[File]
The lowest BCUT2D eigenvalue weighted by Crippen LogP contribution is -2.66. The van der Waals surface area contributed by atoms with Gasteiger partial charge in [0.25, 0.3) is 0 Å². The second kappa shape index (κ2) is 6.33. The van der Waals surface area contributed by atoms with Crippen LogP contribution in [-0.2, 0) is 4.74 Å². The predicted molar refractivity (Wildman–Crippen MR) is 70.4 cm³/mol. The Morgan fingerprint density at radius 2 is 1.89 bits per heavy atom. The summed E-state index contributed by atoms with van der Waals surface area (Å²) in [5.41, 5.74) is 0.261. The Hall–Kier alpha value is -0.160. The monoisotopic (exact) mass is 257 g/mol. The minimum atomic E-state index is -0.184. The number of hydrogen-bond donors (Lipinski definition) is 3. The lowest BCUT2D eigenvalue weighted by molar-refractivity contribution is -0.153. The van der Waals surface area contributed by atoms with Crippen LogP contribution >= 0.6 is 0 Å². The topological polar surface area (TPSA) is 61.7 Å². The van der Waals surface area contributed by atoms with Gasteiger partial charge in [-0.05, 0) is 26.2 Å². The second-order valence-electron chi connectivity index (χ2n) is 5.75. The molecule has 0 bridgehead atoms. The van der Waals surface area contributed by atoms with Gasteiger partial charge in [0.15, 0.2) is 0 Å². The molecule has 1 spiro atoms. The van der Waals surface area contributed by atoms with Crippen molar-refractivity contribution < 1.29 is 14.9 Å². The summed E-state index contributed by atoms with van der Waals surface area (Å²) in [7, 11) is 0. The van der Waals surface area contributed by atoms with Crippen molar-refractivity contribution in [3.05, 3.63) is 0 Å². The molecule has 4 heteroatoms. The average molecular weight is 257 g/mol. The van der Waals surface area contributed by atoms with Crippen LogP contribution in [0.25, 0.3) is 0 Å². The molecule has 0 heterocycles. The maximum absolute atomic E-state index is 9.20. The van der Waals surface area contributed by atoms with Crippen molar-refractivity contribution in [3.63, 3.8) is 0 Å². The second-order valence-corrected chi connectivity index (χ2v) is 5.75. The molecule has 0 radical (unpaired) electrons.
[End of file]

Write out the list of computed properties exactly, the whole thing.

The lowest BCUT2D eigenvalue weighted by Crippen LogP contribution is -2.66. The van der Waals surface area contributed by atoms with Gasteiger partial charge in [0.25, 0.3) is 0 Å². The second kappa shape index (κ2) is 6.33. The van der Waals surface area contributed by atoms with Crippen LogP contribution in [-0.2, 0) is 4.74 Å². The predicted molar refractivity (Wildman–Crippen MR) is 70.4 cm³/mol. The Morgan fingerprint density at radius 2 is 1.89 bits per heavy atom. The summed E-state index contributed by atoms with van der Waals surface area (Å²) in [5.41, 5.74) is 0.261. The Hall–Kier alpha value is -0.160. The monoisotopic (exact) mass is 257 g/mol. The minimum atomic E-state index is -0.184. The number of hydrogen-bond donors (Lipinski definition) is 3. The lowest BCUT2D eigenvalue weighted by molar-refractivity contribution is -0.153. The van der Waals surface area contributed by atoms with Crippen LogP contribution >= 0.6 is 0 Å². The topological polar surface area (TPSA) is 61.7 Å². The van der Waals surface area contributed by atoms with Gasteiger partial charge in [-0.05, 0) is 26.2 Å². The second-order valence-electron chi connectivity index (χ2n) is 5.75. The molecule has 0 bridgehead atoms. The van der Waals surface area contributed by atoms with Gasteiger partial charge in [0.15, 0.2) is 0 Å². The molecule has 1 spiro atoms. The van der Waals surface area contributed by atoms with Crippen molar-refractivity contribution < 1.29 is 14.9 Å². The summed E-state index contributed by atoms with van der Waals surface area (Å²) in [7, 11) is 0. The van der Waals surface area contributed by atoms with Crippen molar-refractivity contribution in [3.05, 3.63) is 0 Å². The molecule has 4 heteroatoms. The average molecular weight is 257 g/mol. The van der Waals surface area contributed by atoms with Crippen LogP contribution in [0.25, 0.3) is 0 Å². The molecule has 0 heterocycles. The maximum absolute atomic E-state index is 9.20. The van der Waals surface area contributed by atoms with Crippen molar-refractivity contribution in [3.63, 3.8) is 0 Å². The second-order valence-corrected chi connectivity index (χ2v) is 5.75. The molecule has 0 radical (unpaired) electrons.